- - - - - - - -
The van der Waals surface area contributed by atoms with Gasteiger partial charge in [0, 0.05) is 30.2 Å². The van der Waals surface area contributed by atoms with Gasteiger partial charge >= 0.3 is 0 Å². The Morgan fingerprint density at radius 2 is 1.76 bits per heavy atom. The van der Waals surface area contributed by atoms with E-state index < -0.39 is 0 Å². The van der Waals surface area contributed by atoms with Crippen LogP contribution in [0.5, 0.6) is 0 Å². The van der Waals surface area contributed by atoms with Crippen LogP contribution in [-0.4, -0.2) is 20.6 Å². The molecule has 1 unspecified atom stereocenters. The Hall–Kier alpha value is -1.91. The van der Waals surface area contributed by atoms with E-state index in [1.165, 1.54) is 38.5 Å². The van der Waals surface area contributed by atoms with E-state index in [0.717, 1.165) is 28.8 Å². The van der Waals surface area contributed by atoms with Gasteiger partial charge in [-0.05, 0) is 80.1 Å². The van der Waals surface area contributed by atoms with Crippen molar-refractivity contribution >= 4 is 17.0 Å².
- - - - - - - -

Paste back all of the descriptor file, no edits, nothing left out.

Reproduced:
The van der Waals surface area contributed by atoms with Gasteiger partial charge in [0, 0.05) is 30.2 Å². The van der Waals surface area contributed by atoms with Gasteiger partial charge >= 0.3 is 0 Å². The Morgan fingerprint density at radius 2 is 1.76 bits per heavy atom. The van der Waals surface area contributed by atoms with E-state index < -0.39 is 0 Å². The van der Waals surface area contributed by atoms with Crippen LogP contribution in [0.5, 0.6) is 0 Å². The van der Waals surface area contributed by atoms with Crippen LogP contribution in [-0.4, -0.2) is 20.6 Å². The molecule has 1 unspecified atom stereocenters. The Hall–Kier alpha value is -1.91. The van der Waals surface area contributed by atoms with E-state index in [1.165, 1.54) is 38.5 Å². The van der Waals surface area contributed by atoms with E-state index in [0.717, 1.165) is 28.8 Å². The van der Waals surface area contributed by atoms with Gasteiger partial charge in [-0.05, 0) is 80.1 Å². The van der Waals surface area contributed by atoms with Crippen molar-refractivity contribution >= 4 is 17.0 Å².